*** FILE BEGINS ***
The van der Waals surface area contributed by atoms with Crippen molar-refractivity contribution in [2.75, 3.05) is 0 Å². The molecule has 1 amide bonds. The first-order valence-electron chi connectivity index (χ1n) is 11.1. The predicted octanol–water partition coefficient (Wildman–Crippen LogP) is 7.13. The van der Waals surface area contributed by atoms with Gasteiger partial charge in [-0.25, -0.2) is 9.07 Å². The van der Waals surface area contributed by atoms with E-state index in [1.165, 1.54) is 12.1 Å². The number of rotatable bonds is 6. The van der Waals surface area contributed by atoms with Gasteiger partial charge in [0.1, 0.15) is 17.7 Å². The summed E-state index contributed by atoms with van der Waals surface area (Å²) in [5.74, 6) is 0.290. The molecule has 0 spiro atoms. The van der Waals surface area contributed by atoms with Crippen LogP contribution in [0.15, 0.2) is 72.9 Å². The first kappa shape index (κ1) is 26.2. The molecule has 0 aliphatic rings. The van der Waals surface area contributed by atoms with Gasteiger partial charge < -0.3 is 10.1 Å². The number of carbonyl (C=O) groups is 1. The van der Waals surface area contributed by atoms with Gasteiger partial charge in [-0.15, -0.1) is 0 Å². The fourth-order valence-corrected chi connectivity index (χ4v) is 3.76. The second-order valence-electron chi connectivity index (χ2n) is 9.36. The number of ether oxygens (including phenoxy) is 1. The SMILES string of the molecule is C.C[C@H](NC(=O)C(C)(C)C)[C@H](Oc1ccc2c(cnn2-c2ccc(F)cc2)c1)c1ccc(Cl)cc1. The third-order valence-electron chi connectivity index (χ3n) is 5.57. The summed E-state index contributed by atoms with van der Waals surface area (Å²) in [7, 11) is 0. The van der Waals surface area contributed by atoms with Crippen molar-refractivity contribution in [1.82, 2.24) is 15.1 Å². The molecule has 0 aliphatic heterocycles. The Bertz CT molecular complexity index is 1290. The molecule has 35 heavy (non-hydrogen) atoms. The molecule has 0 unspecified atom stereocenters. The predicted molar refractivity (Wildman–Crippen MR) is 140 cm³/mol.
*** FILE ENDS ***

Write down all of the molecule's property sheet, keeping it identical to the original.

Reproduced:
The van der Waals surface area contributed by atoms with Crippen molar-refractivity contribution in [2.75, 3.05) is 0 Å². The molecule has 1 amide bonds. The first-order valence-electron chi connectivity index (χ1n) is 11.1. The predicted octanol–water partition coefficient (Wildman–Crippen LogP) is 7.13. The van der Waals surface area contributed by atoms with Gasteiger partial charge in [-0.25, -0.2) is 9.07 Å². The van der Waals surface area contributed by atoms with E-state index in [1.165, 1.54) is 12.1 Å². The number of rotatable bonds is 6. The van der Waals surface area contributed by atoms with Gasteiger partial charge in [0.1, 0.15) is 17.7 Å². The summed E-state index contributed by atoms with van der Waals surface area (Å²) in [5.74, 6) is 0.290. The molecule has 0 spiro atoms. The van der Waals surface area contributed by atoms with Crippen LogP contribution in [0.15, 0.2) is 72.9 Å². The first kappa shape index (κ1) is 26.2. The molecule has 0 aliphatic rings. The van der Waals surface area contributed by atoms with Gasteiger partial charge < -0.3 is 10.1 Å². The number of carbonyl (C=O) groups is 1. The van der Waals surface area contributed by atoms with Gasteiger partial charge in [-0.15, -0.1) is 0 Å². The fourth-order valence-corrected chi connectivity index (χ4v) is 3.76. The second-order valence-electron chi connectivity index (χ2n) is 9.36. The number of ether oxygens (including phenoxy) is 1. The SMILES string of the molecule is C.C[C@H](NC(=O)C(C)(C)C)[C@H](Oc1ccc2c(cnn2-c2ccc(F)cc2)c1)c1ccc(Cl)cc1. The third-order valence-electron chi connectivity index (χ3n) is 5.57. The summed E-state index contributed by atoms with van der Waals surface area (Å²) in [7, 11) is 0. The van der Waals surface area contributed by atoms with Crippen molar-refractivity contribution in [1.82, 2.24) is 15.1 Å². The molecule has 0 aliphatic heterocycles. The Bertz CT molecular complexity index is 1290. The molecule has 35 heavy (non-hydrogen) atoms. The molecule has 0 unspecified atom stereocenters. The predicted molar refractivity (Wildman–Crippen MR) is 140 cm³/mol.